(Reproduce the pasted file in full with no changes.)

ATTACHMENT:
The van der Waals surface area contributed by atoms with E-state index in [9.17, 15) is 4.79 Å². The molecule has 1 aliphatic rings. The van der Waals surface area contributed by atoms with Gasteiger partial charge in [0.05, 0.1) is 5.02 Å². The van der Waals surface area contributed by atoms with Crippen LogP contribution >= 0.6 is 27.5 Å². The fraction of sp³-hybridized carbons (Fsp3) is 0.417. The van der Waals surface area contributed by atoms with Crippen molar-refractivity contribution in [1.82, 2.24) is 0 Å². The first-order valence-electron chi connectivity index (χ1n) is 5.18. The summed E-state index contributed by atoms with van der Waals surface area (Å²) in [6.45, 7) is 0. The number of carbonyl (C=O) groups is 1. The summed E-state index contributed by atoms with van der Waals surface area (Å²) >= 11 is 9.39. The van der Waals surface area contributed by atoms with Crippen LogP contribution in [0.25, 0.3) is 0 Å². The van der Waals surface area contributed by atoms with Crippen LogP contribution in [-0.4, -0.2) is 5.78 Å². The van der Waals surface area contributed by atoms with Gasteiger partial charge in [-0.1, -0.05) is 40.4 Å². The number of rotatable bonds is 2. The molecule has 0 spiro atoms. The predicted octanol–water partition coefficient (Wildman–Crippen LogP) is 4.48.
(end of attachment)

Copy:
The van der Waals surface area contributed by atoms with E-state index in [9.17, 15) is 4.79 Å². The molecule has 1 aliphatic rings. The van der Waals surface area contributed by atoms with Gasteiger partial charge in [0.05, 0.1) is 5.02 Å². The van der Waals surface area contributed by atoms with Crippen LogP contribution >= 0.6 is 27.5 Å². The fraction of sp³-hybridized carbons (Fsp3) is 0.417. The van der Waals surface area contributed by atoms with Crippen molar-refractivity contribution in [1.82, 2.24) is 0 Å². The first-order valence-electron chi connectivity index (χ1n) is 5.18. The summed E-state index contributed by atoms with van der Waals surface area (Å²) in [6.45, 7) is 0. The number of carbonyl (C=O) groups is 1. The summed E-state index contributed by atoms with van der Waals surface area (Å²) >= 11 is 9.39. The van der Waals surface area contributed by atoms with Crippen LogP contribution in [0.25, 0.3) is 0 Å². The van der Waals surface area contributed by atoms with Crippen LogP contribution in [-0.4, -0.2) is 5.78 Å². The van der Waals surface area contributed by atoms with Gasteiger partial charge in [-0.1, -0.05) is 40.4 Å². The number of rotatable bonds is 2. The molecule has 0 spiro atoms. The predicted octanol–water partition coefficient (Wildman–Crippen LogP) is 4.48.